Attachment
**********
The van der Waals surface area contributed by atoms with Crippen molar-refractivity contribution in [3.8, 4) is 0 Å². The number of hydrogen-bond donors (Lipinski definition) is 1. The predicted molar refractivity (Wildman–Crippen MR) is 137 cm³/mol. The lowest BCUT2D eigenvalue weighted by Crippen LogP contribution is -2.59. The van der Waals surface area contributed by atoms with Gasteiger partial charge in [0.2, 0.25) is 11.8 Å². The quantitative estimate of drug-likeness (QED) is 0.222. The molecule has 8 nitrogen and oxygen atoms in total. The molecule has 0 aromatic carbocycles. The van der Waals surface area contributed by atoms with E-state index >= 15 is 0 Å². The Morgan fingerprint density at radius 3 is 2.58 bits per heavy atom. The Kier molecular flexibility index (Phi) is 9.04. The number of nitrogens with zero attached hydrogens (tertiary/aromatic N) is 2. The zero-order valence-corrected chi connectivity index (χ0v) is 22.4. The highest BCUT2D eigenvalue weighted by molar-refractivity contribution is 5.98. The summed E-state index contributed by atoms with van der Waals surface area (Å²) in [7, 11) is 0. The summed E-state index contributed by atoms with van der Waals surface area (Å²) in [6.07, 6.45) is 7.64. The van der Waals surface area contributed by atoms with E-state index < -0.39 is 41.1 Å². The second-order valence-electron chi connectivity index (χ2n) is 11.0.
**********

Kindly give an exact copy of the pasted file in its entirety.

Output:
The van der Waals surface area contributed by atoms with Crippen molar-refractivity contribution in [3.8, 4) is 0 Å². The number of hydrogen-bond donors (Lipinski definition) is 1. The predicted molar refractivity (Wildman–Crippen MR) is 137 cm³/mol. The lowest BCUT2D eigenvalue weighted by Crippen LogP contribution is -2.59. The van der Waals surface area contributed by atoms with Gasteiger partial charge in [0.2, 0.25) is 11.8 Å². The quantitative estimate of drug-likeness (QED) is 0.222. The molecule has 8 nitrogen and oxygen atoms in total. The molecule has 0 aromatic carbocycles. The van der Waals surface area contributed by atoms with E-state index >= 15 is 0 Å². The Morgan fingerprint density at radius 3 is 2.58 bits per heavy atom. The Kier molecular flexibility index (Phi) is 9.04. The number of nitrogens with zero attached hydrogens (tertiary/aromatic N) is 2. The zero-order valence-corrected chi connectivity index (χ0v) is 22.4. The highest BCUT2D eigenvalue weighted by molar-refractivity contribution is 5.98. The summed E-state index contributed by atoms with van der Waals surface area (Å²) in [7, 11) is 0. The summed E-state index contributed by atoms with van der Waals surface area (Å²) in [6.07, 6.45) is 7.64. The van der Waals surface area contributed by atoms with E-state index < -0.39 is 41.1 Å². The second-order valence-electron chi connectivity index (χ2n) is 11.0.